Back to the text. As the two Marys approach the tomb, verses 2 and 3 say, “And behold, a severe earthquake had occurred, for an angel of the Lord descended from heaven and came and rolled away the stone and sat upon it. And his appearance was like lightning, and his garment as white as snow.” Here we see the arrival of the royal messenger, the angel of the Lord. What a grand and glorious entry it is. Reflecting the brilliant light of divine glory, having been in the presence of the resplendent, ineffable, dazzling light of the Shekinah glory of God, he now descends to earth, this glorious angel. There is also an earthquake that rolls the stone away. By the way, the stone was not rolled away to let Jesus out, but to let us in. As later appearances of Jesus indicated, His resurrection body was not bound to the limitations of the physical order of the universe, nor will ours someday.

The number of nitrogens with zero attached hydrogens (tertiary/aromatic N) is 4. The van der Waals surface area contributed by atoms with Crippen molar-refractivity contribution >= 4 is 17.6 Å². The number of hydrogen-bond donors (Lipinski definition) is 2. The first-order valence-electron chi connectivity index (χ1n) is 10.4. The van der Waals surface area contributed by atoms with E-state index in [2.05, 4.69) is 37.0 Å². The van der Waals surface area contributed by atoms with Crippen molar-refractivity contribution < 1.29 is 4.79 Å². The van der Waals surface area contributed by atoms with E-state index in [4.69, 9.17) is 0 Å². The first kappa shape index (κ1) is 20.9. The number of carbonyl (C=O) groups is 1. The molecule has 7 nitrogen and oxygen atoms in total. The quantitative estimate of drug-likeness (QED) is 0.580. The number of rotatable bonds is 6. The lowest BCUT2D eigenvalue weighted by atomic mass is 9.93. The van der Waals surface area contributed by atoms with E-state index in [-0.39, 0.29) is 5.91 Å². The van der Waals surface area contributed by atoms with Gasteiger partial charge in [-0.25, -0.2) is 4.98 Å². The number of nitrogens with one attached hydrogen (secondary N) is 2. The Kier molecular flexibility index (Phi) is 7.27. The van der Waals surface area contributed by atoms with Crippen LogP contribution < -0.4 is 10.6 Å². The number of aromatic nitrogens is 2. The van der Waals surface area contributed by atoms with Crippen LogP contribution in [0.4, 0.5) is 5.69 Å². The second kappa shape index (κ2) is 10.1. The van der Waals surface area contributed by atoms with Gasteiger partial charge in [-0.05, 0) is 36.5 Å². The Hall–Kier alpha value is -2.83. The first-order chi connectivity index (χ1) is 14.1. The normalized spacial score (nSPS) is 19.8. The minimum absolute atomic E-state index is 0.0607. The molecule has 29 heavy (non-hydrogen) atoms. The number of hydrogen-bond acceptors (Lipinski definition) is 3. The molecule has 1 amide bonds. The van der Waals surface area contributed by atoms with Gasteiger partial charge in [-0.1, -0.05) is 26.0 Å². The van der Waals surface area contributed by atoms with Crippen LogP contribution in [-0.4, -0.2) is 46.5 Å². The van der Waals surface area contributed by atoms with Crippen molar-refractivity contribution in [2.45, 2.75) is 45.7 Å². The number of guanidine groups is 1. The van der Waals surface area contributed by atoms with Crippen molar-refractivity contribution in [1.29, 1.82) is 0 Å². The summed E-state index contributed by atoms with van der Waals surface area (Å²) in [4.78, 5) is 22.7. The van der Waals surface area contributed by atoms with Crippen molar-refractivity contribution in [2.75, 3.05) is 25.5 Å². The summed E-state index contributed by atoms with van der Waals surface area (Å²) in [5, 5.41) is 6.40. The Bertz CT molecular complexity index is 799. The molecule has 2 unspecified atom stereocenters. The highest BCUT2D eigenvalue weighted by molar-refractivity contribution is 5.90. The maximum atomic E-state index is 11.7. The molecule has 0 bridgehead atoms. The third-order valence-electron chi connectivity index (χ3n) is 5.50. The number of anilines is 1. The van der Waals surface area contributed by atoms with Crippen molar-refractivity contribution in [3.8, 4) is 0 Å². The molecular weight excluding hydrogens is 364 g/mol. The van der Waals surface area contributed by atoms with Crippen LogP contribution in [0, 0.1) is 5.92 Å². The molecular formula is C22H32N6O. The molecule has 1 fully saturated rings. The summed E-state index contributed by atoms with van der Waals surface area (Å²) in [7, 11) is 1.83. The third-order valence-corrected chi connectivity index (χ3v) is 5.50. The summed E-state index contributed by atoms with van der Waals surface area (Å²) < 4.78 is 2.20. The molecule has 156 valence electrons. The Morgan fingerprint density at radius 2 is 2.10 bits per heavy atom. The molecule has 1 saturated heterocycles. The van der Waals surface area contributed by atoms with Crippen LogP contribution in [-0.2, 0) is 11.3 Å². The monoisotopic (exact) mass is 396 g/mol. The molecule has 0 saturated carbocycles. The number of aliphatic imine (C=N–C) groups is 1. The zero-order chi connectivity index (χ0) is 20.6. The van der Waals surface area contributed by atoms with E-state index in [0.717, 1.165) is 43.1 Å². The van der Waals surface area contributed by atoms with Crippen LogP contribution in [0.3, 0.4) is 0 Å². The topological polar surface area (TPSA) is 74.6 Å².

But here my friends we have a foretaste of the future coming of the Lord Himself, where, as Matthew said in 24:30, “the Son of Man (will come) on the clouds of the sky with power and great glory.” Unlike His first arrival when He came in obscurity, and in humility, His second coming will be marked first of all by utter darkness, when all of the luminaries will cease to give off light, and suddenly the resplendent glory of the sign of the Son of Man, His Shekinah, will light up the world. By the way, there will also be another earthquake, according to Zechariah 14. The Mount of Olives will cleave in two and here, in this little narrative of historical truth, we see a preview of coming attractions.
In John 20:1-2, Mary Magdalene sees the empty tomb. When she sees it she immediately takes off. It says she “ran and came to Simon Peter, and to the other disciple whom Jesus loved, and said to them, ‘They have taken away the Lord out of the tomb, and we do not know where they have laid Him.’” Obviously she didn’t stay to hear the angelic explanation, nor did it occur to her that He had risen from the dead, just like He said He would. Then John’s Gospel tells us that Peter and John run to the tomb and in verse 4 we see the reaction to the supernatural and terrifying event of the angel and the earthquake. It says, “and the guards shook for fear of him, and became like dead men.”